11. Houston Texans: Jimmy Smith, CB, Nebraska
The Texans seem satisfied with their defensive line, so this pick will either be an edge rusher or cornerback, probably the latter. Jimmy Smith is rising up draft boards and probably will not make it past Detroit at 13.
12. Minnesota Vikings: Cam Newton, QB, Auburn
Newton seems to rise higher and higher up people’s mock drafts for no apparent reason. If he gets past Buffalo, he should fall to Minnesota, who just loves those mobile quarterbacks.
13. Detroit Lions: Nate Solder, OT, Colorado
Nate Solder looked great at the combine and I’m sure somebody will be willing to spend a premium pick on him. Detroit could be that team because they desperately need to upgrade their pass protectors.
14. St. Louis Rams: Julio Jones, WR, Alabama
Last year, Josh McDaniels took a big, physical receiver in the first round to help along a top young quarterback. It won’t be hard to persuade the Ram front office that Julio Jones is the way to go here.
15. Miami Dolphins: Mark Ingram, RB, Alabama
I expect Miami to address the running back position in free agency by bringing in either Pierre Thomas or DeAngelo Williams, but I don’t like to make assumptions in mock drafts. Ingram is very talented and fills a big need.
16. Jacksonville Jaguars: Ryan Kerrigan, DE, Purdue
Jacksonville is never afraid to go after defensive linemen on draft day if the need for one is there. They certainly need some difference makers off the edge heading into 2011, and Kerrigan seems like a perfect fit in north Florida.
Yesterday, the offensive linemen and tight ends weighed in at the 2011 NFL Scouting Combine in Indianapolis. Almost nobody hurt their draft stock while several other players looked very, very impressive. Here are some of the many players that improved their stock before even taking part in any of the drills.
Anthony Castonzo, OT, Boston College: Castonzo weighed in at 311 pounds, which is a big improvement over the 295 he was playing at last season. He’s one of the four tackles who will almost surely be taken in the first round.
Rodney Hudson, OG, Florida State: Hudson has long been regarded as one of the more dominant offensive linemen in college football. However, he played at only around 280 pounds for most of his career. He needed to add more weight to prove that he could be effective at the next level, which he did. Hudson measured in at 6’2″, 299 pounds and is a second or third round pick.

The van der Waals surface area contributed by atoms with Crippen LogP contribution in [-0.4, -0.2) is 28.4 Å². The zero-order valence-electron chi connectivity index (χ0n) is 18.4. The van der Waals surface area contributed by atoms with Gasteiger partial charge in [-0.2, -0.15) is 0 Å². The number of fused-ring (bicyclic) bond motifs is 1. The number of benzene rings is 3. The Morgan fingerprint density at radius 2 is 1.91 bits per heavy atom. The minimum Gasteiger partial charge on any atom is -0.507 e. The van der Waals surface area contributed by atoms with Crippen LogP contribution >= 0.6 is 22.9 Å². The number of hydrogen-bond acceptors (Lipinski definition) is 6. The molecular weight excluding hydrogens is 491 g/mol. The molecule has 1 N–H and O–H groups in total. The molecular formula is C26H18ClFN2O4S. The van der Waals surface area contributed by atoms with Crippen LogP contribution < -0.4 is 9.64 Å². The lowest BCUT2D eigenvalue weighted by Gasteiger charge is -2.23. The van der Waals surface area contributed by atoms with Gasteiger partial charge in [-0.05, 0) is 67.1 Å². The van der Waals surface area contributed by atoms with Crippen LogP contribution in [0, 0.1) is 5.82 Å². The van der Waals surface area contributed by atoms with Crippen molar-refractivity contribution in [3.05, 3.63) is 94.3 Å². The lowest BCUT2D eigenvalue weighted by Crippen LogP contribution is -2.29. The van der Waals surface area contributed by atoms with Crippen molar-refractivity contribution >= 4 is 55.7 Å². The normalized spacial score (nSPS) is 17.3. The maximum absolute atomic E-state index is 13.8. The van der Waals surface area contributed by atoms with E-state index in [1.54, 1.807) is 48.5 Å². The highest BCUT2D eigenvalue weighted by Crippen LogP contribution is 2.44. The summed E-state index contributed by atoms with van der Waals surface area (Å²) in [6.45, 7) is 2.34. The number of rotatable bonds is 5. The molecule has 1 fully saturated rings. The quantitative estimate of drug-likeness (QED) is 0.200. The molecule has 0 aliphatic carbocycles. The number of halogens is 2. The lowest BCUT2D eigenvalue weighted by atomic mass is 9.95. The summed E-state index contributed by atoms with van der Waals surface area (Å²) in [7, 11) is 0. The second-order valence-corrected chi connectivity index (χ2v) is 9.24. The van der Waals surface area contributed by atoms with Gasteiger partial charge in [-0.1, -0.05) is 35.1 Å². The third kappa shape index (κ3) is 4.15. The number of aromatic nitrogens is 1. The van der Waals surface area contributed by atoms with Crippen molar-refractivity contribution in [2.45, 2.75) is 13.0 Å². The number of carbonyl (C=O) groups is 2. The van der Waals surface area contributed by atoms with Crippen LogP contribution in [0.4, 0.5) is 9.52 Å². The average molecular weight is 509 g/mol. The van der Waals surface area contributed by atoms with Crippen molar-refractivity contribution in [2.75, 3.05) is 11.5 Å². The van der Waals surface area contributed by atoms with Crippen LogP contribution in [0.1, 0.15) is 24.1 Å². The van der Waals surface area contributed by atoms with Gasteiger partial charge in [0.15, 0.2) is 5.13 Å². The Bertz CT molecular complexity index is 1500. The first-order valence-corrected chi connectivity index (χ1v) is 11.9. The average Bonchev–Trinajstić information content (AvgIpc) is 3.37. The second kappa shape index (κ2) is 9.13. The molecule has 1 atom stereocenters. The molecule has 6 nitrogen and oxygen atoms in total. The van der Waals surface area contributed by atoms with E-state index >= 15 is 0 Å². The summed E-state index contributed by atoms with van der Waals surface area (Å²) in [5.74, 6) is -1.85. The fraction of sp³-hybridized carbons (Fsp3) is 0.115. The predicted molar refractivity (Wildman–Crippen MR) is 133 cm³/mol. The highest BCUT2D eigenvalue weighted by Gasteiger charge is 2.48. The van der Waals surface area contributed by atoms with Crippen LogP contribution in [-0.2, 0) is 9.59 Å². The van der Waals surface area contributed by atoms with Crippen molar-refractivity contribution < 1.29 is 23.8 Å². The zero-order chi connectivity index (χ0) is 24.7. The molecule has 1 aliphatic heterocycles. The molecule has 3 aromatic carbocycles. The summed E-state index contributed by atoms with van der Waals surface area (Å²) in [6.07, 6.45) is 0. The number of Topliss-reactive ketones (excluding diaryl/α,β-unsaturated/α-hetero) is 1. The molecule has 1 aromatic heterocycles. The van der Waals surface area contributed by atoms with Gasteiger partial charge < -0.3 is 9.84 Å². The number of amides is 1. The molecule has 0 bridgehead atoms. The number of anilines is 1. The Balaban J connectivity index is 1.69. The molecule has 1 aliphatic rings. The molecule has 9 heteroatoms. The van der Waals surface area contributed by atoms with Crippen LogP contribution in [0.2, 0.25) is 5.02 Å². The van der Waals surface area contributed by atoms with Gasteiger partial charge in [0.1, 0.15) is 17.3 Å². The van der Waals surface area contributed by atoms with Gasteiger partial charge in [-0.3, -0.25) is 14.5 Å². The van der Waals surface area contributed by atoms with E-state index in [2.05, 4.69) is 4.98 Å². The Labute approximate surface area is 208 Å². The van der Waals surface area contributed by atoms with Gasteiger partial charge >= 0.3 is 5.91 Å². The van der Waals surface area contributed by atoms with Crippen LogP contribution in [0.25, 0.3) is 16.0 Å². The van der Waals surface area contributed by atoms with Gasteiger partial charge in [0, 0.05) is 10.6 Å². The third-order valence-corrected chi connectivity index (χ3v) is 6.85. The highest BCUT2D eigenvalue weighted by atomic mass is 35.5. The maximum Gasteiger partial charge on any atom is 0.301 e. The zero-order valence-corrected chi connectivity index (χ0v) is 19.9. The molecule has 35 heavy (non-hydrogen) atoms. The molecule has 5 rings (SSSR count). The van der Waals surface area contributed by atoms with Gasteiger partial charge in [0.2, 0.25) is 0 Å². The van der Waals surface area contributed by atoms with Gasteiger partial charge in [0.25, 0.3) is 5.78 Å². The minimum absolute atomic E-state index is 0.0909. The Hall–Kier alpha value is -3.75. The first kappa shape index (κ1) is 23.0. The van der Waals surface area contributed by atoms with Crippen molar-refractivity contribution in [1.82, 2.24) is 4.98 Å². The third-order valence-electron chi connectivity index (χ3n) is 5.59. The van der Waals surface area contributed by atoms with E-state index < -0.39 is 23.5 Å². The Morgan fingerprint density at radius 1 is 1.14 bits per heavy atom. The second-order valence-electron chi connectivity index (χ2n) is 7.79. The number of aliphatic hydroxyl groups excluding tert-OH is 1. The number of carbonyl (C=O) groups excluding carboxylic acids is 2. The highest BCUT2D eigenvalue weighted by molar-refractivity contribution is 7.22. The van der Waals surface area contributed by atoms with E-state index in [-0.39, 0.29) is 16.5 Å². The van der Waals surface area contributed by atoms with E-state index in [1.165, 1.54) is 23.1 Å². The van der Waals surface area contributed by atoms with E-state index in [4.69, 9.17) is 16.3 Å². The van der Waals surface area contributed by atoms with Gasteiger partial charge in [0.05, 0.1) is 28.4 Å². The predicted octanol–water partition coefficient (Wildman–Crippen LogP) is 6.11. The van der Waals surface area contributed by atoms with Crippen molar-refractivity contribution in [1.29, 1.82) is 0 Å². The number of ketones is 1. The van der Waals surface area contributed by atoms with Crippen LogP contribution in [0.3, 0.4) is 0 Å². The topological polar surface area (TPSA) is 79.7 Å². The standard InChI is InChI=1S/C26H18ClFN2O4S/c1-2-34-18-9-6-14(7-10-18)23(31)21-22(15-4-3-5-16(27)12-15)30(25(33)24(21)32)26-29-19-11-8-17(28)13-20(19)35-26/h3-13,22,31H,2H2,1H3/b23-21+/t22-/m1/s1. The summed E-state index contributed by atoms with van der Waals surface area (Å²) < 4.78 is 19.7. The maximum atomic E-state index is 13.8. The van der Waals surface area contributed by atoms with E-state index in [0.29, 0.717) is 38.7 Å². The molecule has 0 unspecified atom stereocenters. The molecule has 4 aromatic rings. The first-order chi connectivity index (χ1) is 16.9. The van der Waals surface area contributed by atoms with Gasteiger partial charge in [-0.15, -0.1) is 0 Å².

Ben Ijalana, OT, Villanova: Ijalana was a dominant left tackle against lesser competition, but was projected to have to move inside to guard. However, at 6’4″ with extremely long arms, he is capable of playing either tackle or guard. He’s definitely a second round selection.
Tyron Smith, OT, USC: One of the biggest questions with Tyron Smith was his size. This wasn’t a big deal to me because he was a very effective run blocker even at 285 pounds. However, he weighed in at 307, and could be taken in the top 15 picks now.
Nate Solder, OT, Colorado: Nate Solder continues to fill out his 6’8″ frame and weighed in at 319 pounds yesterday. Teams see him continuing his development and he has potential to easily add another 15-20 pounds.
Kyle Rudolph, TE, Notre Dame: Rudolph has drawn comparisons to Rob Gronkowski as he measured in at just over 6’6″ and weighed 259 pounds. He’s a big, athletic tight end who can be a very good in-line blocker.
The combine begins tomorrow and runs through next Tuesday. As you all know, it is a place where players show teams how big, fast, and strong they really are. As a result, players see their stocks rise and drop at a sometimes alarming rate. So, here are my top 5 prospects at each position, and keep an eye on how they do. A few will undoubtedly disappoint while a few will solidify their status as early round picks, first round picks, or top ten selections.
- Ryan Mallett, Arkansas (late 1st round): A huge arm and prototypical size, Mallett consistently got the job done in the toughest conference in college. He has work ethic and maturity concerns to answer though.
- Cam Newton, Auburn (2nd round): Newton has elite physical tools, but he plays in a fluke offense and has a ton of adjusting to do once he gets to the pros. I’m not sold on him at all, regardless of what he does this week.
- Jake Locker, Washington (2nd round): Sometimes, Locker looks phenomenal, but his brilliant moments are too few and far between. He has to significantly improve his accuracy to develop into a starter, but the potential is there.
- Blaine Gabbert, Missouri (3rd round): I have no idea what people see in Gabbert, but he plays in a fluke offense and has no poise in the pocket whatsoever. His deep accuracy is also pretty shaky and he will be over-drafted.
- Andy Dalton, TCU (3rd round): Dalton doesn’t have the potential of the guys before him with just average size and arm strength, but he understands the game and looks like everything you want in a quality, steady backup.
- Mark Ingram, Alabama (mid 1st round): Ingram won’t wow you with either power or elusiveness, but he is a complete player who has an ideal blend of everything you want in a feature back.